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Porozow Luminaries | Rabbi Dov Kam Interview | 1887 Slownik Geograficzny | Great Fire of Porozow | 1929 Ksiega Adresowa Polski | Jewish Community Officers, 1838 | Enterprise Owners, 1915 | Porozow in Pinkas Hakehillot Polin | Victims of the Porozow Ghetto | Porozow Synagogue

Porozow Luminaries

Read about Ester-Ruchel Kaminska (1870-1925), who founded a Yiddish theater dynasty, and Rabbi Moshe Avigdor Amiel (1883-1946), the Chief Rabbi of Tel Aviv, by clicking the title above this paragraph.


Porozow in Pinkas HaKehillot Polin

An article about Porozow appeared in Volume VIII of the Encyclopedia of Jewish Communities - Poland. Edited by Shmuel Spector and Bracha Freundlich and published in 2005, the book contains articles on many individual towns. The Porozow entry is reproduced here by permission of Yad Vashem Publications. The translation is a joint venture, courtesy of Levi and Ziva Rosenhand.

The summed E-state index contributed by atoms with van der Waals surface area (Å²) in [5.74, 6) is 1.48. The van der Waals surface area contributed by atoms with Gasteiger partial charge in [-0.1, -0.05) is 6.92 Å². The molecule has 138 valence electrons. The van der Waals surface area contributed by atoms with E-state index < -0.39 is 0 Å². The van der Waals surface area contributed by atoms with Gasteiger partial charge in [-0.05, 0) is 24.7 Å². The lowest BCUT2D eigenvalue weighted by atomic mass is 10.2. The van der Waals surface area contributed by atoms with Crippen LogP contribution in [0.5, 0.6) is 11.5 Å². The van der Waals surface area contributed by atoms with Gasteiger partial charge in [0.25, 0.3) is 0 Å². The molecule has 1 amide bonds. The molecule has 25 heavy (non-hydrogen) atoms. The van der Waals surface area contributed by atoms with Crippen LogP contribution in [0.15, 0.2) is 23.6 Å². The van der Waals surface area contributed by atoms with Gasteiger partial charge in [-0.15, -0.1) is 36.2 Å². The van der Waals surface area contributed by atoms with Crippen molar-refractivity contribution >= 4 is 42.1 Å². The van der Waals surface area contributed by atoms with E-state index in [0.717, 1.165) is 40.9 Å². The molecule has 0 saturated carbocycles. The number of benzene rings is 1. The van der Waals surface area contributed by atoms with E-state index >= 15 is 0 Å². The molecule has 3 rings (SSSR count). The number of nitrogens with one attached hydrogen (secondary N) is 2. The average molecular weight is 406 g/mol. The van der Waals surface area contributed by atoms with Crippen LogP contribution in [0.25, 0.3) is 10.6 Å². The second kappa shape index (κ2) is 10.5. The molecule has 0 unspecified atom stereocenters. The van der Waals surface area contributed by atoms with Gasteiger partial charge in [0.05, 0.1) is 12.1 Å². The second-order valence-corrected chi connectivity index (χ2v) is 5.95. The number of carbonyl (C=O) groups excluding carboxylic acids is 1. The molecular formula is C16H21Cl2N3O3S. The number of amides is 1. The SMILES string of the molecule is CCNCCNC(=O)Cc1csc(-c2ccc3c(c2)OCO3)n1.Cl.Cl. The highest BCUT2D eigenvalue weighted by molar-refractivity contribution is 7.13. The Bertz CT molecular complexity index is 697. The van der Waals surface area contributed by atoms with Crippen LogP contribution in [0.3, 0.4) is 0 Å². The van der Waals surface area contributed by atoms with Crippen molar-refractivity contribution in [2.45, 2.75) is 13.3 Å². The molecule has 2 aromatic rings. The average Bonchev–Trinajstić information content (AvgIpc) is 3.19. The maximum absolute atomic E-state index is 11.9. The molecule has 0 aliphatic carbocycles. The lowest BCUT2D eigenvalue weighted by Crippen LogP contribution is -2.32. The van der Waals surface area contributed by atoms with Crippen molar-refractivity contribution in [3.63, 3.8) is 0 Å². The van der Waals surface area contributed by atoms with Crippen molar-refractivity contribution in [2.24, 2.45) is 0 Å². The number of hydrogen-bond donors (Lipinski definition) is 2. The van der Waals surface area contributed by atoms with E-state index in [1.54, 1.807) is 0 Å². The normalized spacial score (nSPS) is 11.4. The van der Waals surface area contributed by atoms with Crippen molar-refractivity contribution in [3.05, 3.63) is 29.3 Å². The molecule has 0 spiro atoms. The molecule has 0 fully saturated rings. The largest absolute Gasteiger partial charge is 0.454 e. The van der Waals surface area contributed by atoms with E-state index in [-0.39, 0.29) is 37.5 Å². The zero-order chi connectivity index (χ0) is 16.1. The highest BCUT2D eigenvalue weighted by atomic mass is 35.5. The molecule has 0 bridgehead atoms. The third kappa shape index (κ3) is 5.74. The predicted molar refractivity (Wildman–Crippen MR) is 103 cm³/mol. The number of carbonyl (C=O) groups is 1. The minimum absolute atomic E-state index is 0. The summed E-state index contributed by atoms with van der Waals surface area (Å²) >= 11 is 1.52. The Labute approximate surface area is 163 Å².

Victims of the Porozow Ghetto

Click here for a 2007 article by Romuald Sokolovskiy ain 2007 in the Svislochskaya Gazeta, translated by Porozow native Stanislaw Grygorowicz, whose contributions to this website have been invaluable.


An Interview with Rabbi Dov Kam


Dov Kam, a rabbi from Porozow who married the sister of Rabbi Moshe Avigdor Amiel, one of Porozow's luminaries, was born in 1895. He gave this description of Porozow in the early 1900s in an interview. It is included here through the courtesy of his grandson, Allan J. Kam, and Allan's wife, Dr. Judith Mazza.

Dov Kam described the town as having 550 families, of which about 150 were Jewish. The gentile families were mostly Polish (Catholic) and some Russian (Orthodox). Porosovo was given to Poland between the world wars, but before WWI was part of Russia. He said that the Jews did not live in a self-enclosed shtetl, but that the people could mix. The Jews were the shopkeepers, the artisans and lived in the center of the town where the businesses were. The gentiles were farmers.


He said that there were two Russian churches (both rather small and generally only used on Sundays), and one Catholic church which was larger and used daily for mass. There were two synagogues, one heated and the other not. They needed two, because more people would attend on holidays. On Saturdays, all 150 families would participate in some type of study group, "to teach something, to learn something." People would attend the shul regardless of material wealth. If there was some demarcation in the Jewish community, it was based on how learned someone was.